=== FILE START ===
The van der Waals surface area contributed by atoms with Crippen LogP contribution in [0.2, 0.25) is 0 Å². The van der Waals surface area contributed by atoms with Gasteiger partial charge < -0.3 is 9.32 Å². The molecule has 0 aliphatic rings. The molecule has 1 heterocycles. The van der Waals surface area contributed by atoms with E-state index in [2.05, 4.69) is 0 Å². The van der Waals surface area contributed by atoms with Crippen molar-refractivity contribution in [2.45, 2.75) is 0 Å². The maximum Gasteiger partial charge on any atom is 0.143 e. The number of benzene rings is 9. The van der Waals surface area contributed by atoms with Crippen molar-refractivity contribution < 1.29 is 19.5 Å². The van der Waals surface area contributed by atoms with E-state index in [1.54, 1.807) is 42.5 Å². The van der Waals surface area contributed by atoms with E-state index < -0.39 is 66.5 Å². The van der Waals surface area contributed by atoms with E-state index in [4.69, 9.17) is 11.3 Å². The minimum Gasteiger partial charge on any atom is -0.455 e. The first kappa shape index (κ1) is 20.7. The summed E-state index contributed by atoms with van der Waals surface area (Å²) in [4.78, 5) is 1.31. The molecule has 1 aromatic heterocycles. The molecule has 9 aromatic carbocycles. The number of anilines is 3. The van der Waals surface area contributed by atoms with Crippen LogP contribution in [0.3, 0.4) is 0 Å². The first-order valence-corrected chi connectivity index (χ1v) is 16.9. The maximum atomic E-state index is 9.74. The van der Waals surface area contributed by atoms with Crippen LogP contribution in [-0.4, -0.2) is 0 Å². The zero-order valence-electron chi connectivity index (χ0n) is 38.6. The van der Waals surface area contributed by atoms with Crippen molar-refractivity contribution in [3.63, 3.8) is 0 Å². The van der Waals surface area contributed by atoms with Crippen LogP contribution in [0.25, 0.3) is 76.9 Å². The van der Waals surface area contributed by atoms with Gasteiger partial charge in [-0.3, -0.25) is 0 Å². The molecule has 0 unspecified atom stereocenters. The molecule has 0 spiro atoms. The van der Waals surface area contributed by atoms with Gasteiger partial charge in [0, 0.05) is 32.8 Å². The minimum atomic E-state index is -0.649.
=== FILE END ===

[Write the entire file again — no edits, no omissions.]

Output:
The van der Waals surface area contributed by atoms with Crippen LogP contribution in [0.2, 0.25) is 0 Å². The van der Waals surface area contributed by atoms with Gasteiger partial charge < -0.3 is 9.32 Å². The molecule has 0 aliphatic rings. The molecule has 1 heterocycles. The van der Waals surface area contributed by atoms with E-state index in [2.05, 4.69) is 0 Å². The van der Waals surface area contributed by atoms with Crippen molar-refractivity contribution in [2.45, 2.75) is 0 Å². The maximum Gasteiger partial charge on any atom is 0.143 e. The number of benzene rings is 9. The van der Waals surface area contributed by atoms with Crippen molar-refractivity contribution < 1.29 is 19.5 Å². The van der Waals surface area contributed by atoms with E-state index in [1.54, 1.807) is 42.5 Å². The van der Waals surface area contributed by atoms with E-state index < -0.39 is 66.5 Å². The van der Waals surface area contributed by atoms with E-state index in [4.69, 9.17) is 11.3 Å². The minimum Gasteiger partial charge on any atom is -0.455 e. The first kappa shape index (κ1) is 20.7. The summed E-state index contributed by atoms with van der Waals surface area (Å²) in [4.78, 5) is 1.31. The molecule has 1 aromatic heterocycles. The molecule has 9 aromatic carbocycles. The number of anilines is 3. The van der Waals surface area contributed by atoms with Crippen LogP contribution in [0.3, 0.4) is 0 Å². The first-order valence-corrected chi connectivity index (χ1v) is 16.9. The maximum atomic E-state index is 9.74. The van der Waals surface area contributed by atoms with Crippen LogP contribution in [-0.4, -0.2) is 0 Å². The zero-order valence-electron chi connectivity index (χ0n) is 38.6. The van der Waals surface area contributed by atoms with Crippen molar-refractivity contribution in [3.63, 3.8) is 0 Å². The van der Waals surface area contributed by atoms with Crippen LogP contribution in [0.25, 0.3) is 76.9 Å². The van der Waals surface area contributed by atoms with Gasteiger partial charge in [-0.3, -0.25) is 0 Å². The molecule has 0 unspecified atom stereocenters. The molecule has 0 spiro atoms. The van der Waals surface area contributed by atoms with Gasteiger partial charge in [0, 0.05) is 32.8 Å². The minimum atomic E-state index is -0.649.